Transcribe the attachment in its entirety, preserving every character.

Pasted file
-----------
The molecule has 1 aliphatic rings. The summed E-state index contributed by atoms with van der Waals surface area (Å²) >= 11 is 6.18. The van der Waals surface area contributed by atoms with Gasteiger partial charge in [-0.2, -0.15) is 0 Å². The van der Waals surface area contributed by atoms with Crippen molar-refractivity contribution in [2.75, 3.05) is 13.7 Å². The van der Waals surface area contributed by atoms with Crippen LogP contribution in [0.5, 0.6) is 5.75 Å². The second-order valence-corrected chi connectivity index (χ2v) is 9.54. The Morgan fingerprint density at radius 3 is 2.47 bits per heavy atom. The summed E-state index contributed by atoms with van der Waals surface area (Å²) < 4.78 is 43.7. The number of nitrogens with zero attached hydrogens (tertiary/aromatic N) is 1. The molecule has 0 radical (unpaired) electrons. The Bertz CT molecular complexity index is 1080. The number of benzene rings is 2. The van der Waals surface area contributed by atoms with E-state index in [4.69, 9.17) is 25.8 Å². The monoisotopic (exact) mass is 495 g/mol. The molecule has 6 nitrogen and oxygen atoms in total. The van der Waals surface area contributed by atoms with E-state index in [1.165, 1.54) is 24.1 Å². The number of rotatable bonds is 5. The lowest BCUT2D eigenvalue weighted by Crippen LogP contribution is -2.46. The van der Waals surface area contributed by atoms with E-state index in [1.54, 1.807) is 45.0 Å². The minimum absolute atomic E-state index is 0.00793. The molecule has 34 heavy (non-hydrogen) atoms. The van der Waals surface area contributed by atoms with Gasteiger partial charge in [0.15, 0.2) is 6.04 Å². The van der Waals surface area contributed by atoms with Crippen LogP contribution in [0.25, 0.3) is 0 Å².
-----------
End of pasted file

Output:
The molecule has 1 aliphatic rings. The summed E-state index contributed by atoms with van der Waals surface area (Å²) >= 11 is 6.18. The van der Waals surface area contributed by atoms with Gasteiger partial charge in [-0.2, -0.15) is 0 Å². The van der Waals surface area contributed by atoms with Crippen molar-refractivity contribution in [2.75, 3.05) is 13.7 Å². The van der Waals surface area contributed by atoms with Crippen LogP contribution in [0.5, 0.6) is 5.75 Å². The second-order valence-corrected chi connectivity index (χ2v) is 9.54. The Morgan fingerprint density at radius 3 is 2.47 bits per heavy atom. The summed E-state index contributed by atoms with van der Waals surface area (Å²) < 4.78 is 43.7. The number of nitrogens with zero attached hydrogens (tertiary/aromatic N) is 1. The molecule has 0 radical (unpaired) electrons. The Bertz CT molecular complexity index is 1080. The number of benzene rings is 2. The van der Waals surface area contributed by atoms with E-state index in [4.69, 9.17) is 25.8 Å². The monoisotopic (exact) mass is 495 g/mol. The molecule has 6 nitrogen and oxygen atoms in total. The van der Waals surface area contributed by atoms with E-state index in [1.165, 1.54) is 24.1 Å². The number of rotatable bonds is 5. The lowest BCUT2D eigenvalue weighted by Crippen LogP contribution is -2.46. The van der Waals surface area contributed by atoms with E-state index in [1.54, 1.807) is 45.0 Å². The minimum absolute atomic E-state index is 0.00793. The molecule has 34 heavy (non-hydrogen) atoms. The van der Waals surface area contributed by atoms with Gasteiger partial charge in [0.15, 0.2) is 6.04 Å². The van der Waals surface area contributed by atoms with Crippen LogP contribution in [0.25, 0.3) is 0 Å².